Critical security flaws found in millions of IoT devices
Security researchers have discovered 19 critical vulnerabilities in a little known software library that is nevertheless used in hundreds of millions of connected devices, including some that could allow for remote code execution.
The vulnerabilities in TCP/IP code from Cincinnati-based Treck were discovered by Israel's JSOF, which has published a report detailing its findings. JSOF has collectively named the vulnerabilities Ripple20.
Risk scenarios include external attackers taking over devices within the network, targeting specific devices within compromised networks, broadcasting attacks capable of taking over all affected devices simultaneously, and launching attacks from outside network boundaries.
"In all scenarios, an attacker can gain complete control over the targeted device remotely, with no user interaction required," the report states.
The code is used in a wide range of IoT devices, from medical devices to office printers and aviation systems. Devices are also in use in power grids, oil and gas platforms, transport networks and even in government.
"The risks inherent in this situation are high. Just a few examples: data could be stolen off of a printer, an infusion pump behaviour changed, or industrial control devices could be made to malfunction," JSOF said in its report.
"An attacker could hide malicious code within embedded devices for years. One of the vulnerabilities could enable entry from outside into the network boundaries; and this is only a small taste of the potential risks."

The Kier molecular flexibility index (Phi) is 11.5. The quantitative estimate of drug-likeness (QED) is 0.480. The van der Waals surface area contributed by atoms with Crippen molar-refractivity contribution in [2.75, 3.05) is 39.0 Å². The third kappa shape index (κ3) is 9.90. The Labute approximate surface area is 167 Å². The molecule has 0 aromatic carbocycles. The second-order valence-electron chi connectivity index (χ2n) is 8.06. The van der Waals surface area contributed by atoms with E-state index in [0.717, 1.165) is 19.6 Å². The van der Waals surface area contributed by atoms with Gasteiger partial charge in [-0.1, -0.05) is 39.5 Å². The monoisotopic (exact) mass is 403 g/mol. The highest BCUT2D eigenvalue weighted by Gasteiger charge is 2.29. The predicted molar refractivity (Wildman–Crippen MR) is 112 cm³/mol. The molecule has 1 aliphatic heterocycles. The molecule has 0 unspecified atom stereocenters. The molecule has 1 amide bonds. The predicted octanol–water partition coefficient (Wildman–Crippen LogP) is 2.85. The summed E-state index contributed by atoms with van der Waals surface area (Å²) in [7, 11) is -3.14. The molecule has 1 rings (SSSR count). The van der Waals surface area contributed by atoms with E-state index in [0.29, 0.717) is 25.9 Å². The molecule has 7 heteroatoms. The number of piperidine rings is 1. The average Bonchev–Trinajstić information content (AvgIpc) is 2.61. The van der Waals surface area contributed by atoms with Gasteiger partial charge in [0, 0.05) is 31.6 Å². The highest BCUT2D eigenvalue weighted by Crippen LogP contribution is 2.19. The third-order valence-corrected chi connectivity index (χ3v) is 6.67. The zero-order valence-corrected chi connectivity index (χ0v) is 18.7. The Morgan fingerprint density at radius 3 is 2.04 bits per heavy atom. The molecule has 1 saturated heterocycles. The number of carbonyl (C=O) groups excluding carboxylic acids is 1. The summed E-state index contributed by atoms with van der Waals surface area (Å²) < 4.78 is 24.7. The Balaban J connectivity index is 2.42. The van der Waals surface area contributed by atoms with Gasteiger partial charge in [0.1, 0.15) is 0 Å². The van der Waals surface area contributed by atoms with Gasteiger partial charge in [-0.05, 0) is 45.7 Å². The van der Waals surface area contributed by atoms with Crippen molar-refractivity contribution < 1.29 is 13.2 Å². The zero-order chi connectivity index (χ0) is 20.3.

JSOF named the vulnerabilities Ripple20 because of the wide range of devices that are potentially vulnerable. The company said widespread dissemination of the vulnerable software library was a natural consequence of the supply chain “ripple-effect”, whereby a single vulnerable component can ripple outward to impact a wide range of industries, applications, companies and people.
JSOF first discovered the vulnerabilities late last year, and has gone public on a date agreed to with Treck. The companies have been working together to inform clients of the vulnerabilities and seek to address the issues.
But Tenable Research Engineering Manager Scott Caveza said the vulnerabilities in potentially billions of devices may never be fully addressed.
"Since these vulnerabilities exist in a low-level TCP/IP stack used by dozens of vendors and devices, it's difficult to determine how many vendors will acknowledge, let alone release patches for affected devices," he said.
"Adding to the difficulty, many of these are IoT/SCADA devices, which may be difficult to patch or upgrade. At the time the report was released, eight vendors were confirmed to be affected, five were listed as not affected and an overwhelming 66 are still pending."
Caveza said the incident highlights a security concern that is too often overlooked — vendors re-using and repurposing common software libraries.
"This practice creates challenges when it comes to identifying and patching logic and security issues in code, as it becomes a vendor-specific issue," he said.
"A fix for one vulnerability might have multiple solutions from various vendors, and it's possible specific patch attempts could open up additional attack vectors if not properly implemented."
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